This thinking has also deprived us of all the opportunities to grow and innovate as an industry. I see brands undergoing re-branding exercises and the first thing they think of is a logo switch, these efforts should as a matter of priority be focused on the internal experience first before any external communication is done.
As David Ogilvy once said, “Advertising a bad product will only make more people know that your product is bad”.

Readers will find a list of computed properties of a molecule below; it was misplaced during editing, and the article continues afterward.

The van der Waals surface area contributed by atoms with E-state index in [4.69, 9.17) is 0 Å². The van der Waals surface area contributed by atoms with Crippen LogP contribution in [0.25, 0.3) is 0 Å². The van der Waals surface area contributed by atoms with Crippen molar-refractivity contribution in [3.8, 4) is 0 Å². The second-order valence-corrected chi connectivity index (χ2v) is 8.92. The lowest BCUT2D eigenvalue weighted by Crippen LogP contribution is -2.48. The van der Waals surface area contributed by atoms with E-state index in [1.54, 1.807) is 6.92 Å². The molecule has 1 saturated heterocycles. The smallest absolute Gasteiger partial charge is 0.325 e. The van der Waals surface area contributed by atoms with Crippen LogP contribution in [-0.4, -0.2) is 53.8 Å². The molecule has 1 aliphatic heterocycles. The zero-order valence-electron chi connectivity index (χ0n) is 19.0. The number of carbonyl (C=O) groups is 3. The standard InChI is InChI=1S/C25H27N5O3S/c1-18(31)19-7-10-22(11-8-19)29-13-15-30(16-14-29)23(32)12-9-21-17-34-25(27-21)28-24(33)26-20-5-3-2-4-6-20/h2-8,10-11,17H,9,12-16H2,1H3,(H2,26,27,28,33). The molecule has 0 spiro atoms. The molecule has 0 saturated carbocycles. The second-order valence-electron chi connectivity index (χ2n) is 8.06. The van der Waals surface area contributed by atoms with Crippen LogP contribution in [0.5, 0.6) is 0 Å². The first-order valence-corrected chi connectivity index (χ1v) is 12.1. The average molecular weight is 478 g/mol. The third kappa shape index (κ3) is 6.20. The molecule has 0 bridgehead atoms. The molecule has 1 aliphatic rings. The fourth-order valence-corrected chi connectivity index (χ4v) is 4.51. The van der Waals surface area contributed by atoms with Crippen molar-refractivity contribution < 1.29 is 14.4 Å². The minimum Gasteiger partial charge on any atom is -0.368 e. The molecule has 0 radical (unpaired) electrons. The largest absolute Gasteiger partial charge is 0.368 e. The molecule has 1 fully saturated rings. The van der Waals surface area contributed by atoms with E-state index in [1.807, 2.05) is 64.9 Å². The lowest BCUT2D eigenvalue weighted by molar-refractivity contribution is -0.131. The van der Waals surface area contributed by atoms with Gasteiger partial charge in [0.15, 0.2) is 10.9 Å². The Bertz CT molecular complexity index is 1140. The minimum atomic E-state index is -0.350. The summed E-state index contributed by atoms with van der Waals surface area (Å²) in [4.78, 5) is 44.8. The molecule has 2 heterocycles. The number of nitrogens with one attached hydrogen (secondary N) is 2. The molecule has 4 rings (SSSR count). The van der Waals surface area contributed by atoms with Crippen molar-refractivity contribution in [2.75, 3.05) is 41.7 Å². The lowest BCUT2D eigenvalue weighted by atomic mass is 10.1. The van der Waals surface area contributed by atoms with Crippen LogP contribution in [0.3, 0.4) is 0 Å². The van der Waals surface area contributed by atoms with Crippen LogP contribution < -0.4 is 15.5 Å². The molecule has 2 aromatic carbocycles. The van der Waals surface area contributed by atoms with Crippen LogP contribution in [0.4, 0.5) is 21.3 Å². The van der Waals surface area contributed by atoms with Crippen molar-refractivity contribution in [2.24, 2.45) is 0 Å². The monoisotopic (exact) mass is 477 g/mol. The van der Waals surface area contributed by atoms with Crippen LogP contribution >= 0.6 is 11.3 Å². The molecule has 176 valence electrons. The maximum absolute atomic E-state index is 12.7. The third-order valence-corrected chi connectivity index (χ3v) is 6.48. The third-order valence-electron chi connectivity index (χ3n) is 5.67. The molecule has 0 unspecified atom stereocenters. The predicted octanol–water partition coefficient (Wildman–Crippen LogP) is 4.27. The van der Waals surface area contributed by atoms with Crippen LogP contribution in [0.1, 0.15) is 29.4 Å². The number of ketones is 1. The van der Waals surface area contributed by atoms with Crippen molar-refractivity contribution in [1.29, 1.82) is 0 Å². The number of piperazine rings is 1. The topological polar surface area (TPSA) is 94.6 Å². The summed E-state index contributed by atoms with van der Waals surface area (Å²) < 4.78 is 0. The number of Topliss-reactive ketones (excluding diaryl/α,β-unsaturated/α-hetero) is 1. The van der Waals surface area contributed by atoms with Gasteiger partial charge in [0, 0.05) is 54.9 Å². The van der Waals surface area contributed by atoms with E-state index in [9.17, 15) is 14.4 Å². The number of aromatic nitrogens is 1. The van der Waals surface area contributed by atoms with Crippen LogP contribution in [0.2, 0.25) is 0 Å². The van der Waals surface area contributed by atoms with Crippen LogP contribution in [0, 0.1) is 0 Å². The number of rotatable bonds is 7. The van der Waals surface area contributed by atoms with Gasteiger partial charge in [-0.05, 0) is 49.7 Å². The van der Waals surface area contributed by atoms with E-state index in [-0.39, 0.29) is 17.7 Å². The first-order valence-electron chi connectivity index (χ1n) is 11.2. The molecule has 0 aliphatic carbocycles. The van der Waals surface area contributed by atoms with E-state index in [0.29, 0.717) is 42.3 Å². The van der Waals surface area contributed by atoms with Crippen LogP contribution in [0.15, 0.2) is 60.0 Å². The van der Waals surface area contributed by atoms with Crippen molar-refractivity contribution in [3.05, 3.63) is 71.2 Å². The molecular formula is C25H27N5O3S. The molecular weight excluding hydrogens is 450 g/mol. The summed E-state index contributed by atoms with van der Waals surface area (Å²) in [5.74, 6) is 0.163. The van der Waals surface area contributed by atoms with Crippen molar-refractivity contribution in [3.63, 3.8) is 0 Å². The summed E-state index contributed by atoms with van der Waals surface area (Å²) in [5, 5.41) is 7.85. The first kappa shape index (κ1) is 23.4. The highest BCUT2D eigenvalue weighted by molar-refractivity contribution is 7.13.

In the same vein, most businesses only think branding is necessary when their sales are down, what they need to realise is that brand building and marketing are entirely different and this is hoping that the business can already tell the difference between marketing and sales. What you see with best-practice global case studies is a consistent effort with brand building and therefore the business is sustainable for centuries. Business owners need to consult brand specialists the minute they conceive the business idea and not when they are only ready to penetrate the market. I once had the opportunity to work with a team which was responsible for creating the brand experience for a four-star hotel in Nigeria and the level of involvement was unbelievable. We worked on the naming and identity creation, developing a brand story and progressive brand strategy, collaborating with the architects on the sort of design and experience which we wanted for the hotel, collaborating with the administration team to interview new hires from the security team to the bell men to the kitchen staff. We knew what we wanted the overall brand experience to be and we needed to make sure that the right people were hired to deliver this experience.